Bostalsee: Lake of opportunity
Swim, fish, dive, sail, bike or just relax on large German lake
By STEVE MRAZ | STARS AND STRIPES Published: June 16, 2009
Bostalsee bills itself as the largest recreational lake in southwest Germany. Upon hearing the claim, I couldn’t help but hearken back to the words of venerable family man Clark W. Griswold in "National Lampoon’s Vacation," when he excitedly told his kids that they had a chance to see "the second largest ball of twine on the face of the earth."
I don’t mean that as a dig on Bostalsee. I just like mocking superlative-filled statements made in a cheap effort to attract tourists.
Actually, Bostalsee is quite the recreation destination. You can swim, sun on the beach, rent boats, fish, dive, sail, bike around the lake, play volleyball, let the kids run wild on playgrounds and more. The sizeable lake near Bosen, down Autobahn 62 from Baumholder, should be taken advantage of on nice-weather days — and if you’ve been in Germany long enough, you know the only thing consistent about the weather is that it’s inconsistent.
Getting to Bostalsee is easy. The hard part is figuring out what you’ll do when you get there so you know what gear you need to pack before leaving home.
A seven-kilometer paved path offers bicyclists and walkers a leisurely way to circle the lake. Two beaches have plenty of sand to lounge on. If you’re itching to get on the water, there are pedal boats and electric boats for rent. If you’d rather someone else be in control on the water, a 50-minute trip around the lake on a solar-powered boat leaves near the tourist information center several times a day.
The main beach (Strandbad Bosen) has a massive grassy area dotted with trees to accommodate those looking to get out of the sand and sun but still be close to the water. You can even tote your own grill to the area for a picnic.
Not far away is a 3,000-seat beer garden that overlooks the beach. A short walk from the main beach is the visitor information center, another restaurant, a boat rental kiosk, music pavilion and festival area.
All that being said, the thing that amazed me the most about Bostalsee is that you don’t have to pay to use the bathrooms there. And they are not bad.
Basically, a day on the Bostalsee is a day filled with opportunities. Just figure out what you want to do before you head there, so you’ll know what to take and how to budget your time.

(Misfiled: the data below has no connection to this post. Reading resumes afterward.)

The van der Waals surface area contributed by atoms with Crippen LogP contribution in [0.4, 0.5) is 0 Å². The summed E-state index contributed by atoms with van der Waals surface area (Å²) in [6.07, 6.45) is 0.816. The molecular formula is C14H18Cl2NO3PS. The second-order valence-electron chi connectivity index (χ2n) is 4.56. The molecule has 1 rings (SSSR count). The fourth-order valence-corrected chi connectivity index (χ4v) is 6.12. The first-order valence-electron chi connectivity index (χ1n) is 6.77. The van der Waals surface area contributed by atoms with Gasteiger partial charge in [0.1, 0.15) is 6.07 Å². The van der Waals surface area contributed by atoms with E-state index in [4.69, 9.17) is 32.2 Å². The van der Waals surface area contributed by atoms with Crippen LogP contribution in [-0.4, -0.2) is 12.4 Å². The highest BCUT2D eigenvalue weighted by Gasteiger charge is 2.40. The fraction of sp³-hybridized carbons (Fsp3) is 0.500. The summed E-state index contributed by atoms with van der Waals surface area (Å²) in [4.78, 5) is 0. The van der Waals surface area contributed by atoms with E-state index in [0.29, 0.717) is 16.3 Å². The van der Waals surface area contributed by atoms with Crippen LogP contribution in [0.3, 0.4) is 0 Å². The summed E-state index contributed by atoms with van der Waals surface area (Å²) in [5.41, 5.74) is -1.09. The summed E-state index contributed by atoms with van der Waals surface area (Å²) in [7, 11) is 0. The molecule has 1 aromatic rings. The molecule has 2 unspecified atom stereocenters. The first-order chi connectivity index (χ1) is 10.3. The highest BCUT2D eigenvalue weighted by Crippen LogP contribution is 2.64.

Otherwise, you’ll be overwhelmed and, perhaps, twisted around like a gigantic ball of twine.
On the QT
From Kaiserslautern, take Autobahn 6 toward Saarbrücken and then Autobahn 62 toward Trier. Take the exit for Nohfelden-Türkismühle toward Sötern/Türkismühle/Oberthal (on the exit sign, you’ll see a sign for Bostalsee). Follow small brown signs for Bostalsee, passing through the small town of Bosen. Just after the town, you’ll see a huge sign for the lake. Turn left into a parking lot near the main beach.
Open 8 a.m. to midnight daily from April through October, with lifeguards on duty from 9 a.m. to 9 p.m. The park is open the rest of the year, but not for water sports.
Entrance to the beach is 2.50 euros a day for adults, 1 euro for ages between 6 and 16 and free for children younger than 6. Pedal boats are 2.50 euros a day, electric boats start at 7.50 euros for 30 minutes. A 50-minute boat ride around the lake is 6 euros for adults, 3 euros for children 4-14. Parking costs 2 euros.
At the main beach, there is a beer garden/restaurant with lots of outdoor seating. There also is a big restaurant near the tourist information center not far from the main parking lot and visitor information center.
A visitor information center, near the main parking lot outside Bosen, has plenty of free pamphlets, maps and details on activities.
Call the center at 06852-90-10-0 (the staff speaks English) or see www.bostalsee.de (some parts in English) for more details.
A sailboat glides through the waters of the Bostalsee in Bosen, Germany, in late May. The body of water is the largest recreational lake in southwest Germany and is an easy drive from U.S. military communities in Baumholder and Kaiserslautern. In the foreground are buoys designating a swimming area off one of the beaches and an anchored diving platform.
STEVE MRAZ / S&S